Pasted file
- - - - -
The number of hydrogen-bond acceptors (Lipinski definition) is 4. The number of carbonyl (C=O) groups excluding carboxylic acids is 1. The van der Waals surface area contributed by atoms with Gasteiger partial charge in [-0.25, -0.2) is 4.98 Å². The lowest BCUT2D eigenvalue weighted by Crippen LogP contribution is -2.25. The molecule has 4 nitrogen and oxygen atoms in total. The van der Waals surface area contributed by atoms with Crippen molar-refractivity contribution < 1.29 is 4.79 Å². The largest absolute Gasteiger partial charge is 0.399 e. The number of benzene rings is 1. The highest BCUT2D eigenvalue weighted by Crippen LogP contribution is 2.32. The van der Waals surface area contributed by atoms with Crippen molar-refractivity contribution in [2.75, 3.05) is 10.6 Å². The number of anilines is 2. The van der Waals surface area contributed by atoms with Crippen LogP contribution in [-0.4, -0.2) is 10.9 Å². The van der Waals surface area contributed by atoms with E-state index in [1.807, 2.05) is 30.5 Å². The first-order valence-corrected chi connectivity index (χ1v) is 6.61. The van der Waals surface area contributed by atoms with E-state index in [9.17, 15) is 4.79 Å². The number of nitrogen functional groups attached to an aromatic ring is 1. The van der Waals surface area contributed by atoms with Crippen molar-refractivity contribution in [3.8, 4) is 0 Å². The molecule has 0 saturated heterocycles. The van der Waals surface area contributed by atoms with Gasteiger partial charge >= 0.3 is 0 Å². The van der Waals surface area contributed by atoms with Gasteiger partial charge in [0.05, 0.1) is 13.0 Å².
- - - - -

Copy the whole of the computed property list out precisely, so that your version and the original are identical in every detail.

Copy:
The number of hydrogen-bond acceptors (Lipinski definition) is 4. The number of carbonyl (C=O) groups excluding carboxylic acids is 1. The van der Waals surface area contributed by atoms with Gasteiger partial charge in [-0.25, -0.2) is 4.98 Å². The lowest BCUT2D eigenvalue weighted by Crippen LogP contribution is -2.25. The molecule has 4 nitrogen and oxygen atoms in total. The van der Waals surface area contributed by atoms with Crippen molar-refractivity contribution < 1.29 is 4.79 Å². The largest absolute Gasteiger partial charge is 0.399 e. The number of benzene rings is 1. The highest BCUT2D eigenvalue weighted by Crippen LogP contribution is 2.32. The van der Waals surface area contributed by atoms with Crippen molar-refractivity contribution in [2.75, 3.05) is 10.6 Å². The number of anilines is 2. The van der Waals surface area contributed by atoms with Crippen LogP contribution in [-0.4, -0.2) is 10.9 Å². The van der Waals surface area contributed by atoms with E-state index in [1.807, 2.05) is 30.5 Å². The first-order valence-corrected chi connectivity index (χ1v) is 6.61. The van der Waals surface area contributed by atoms with E-state index in [9.17, 15) is 4.79 Å². The number of nitrogen functional groups attached to an aromatic ring is 1. The van der Waals surface area contributed by atoms with Crippen molar-refractivity contribution in [3.8, 4) is 0 Å². The molecule has 0 saturated heterocycles. The van der Waals surface area contributed by atoms with Gasteiger partial charge >= 0.3 is 0 Å². The van der Waals surface area contributed by atoms with Gasteiger partial charge in [0.05, 0.1) is 13.0 Å².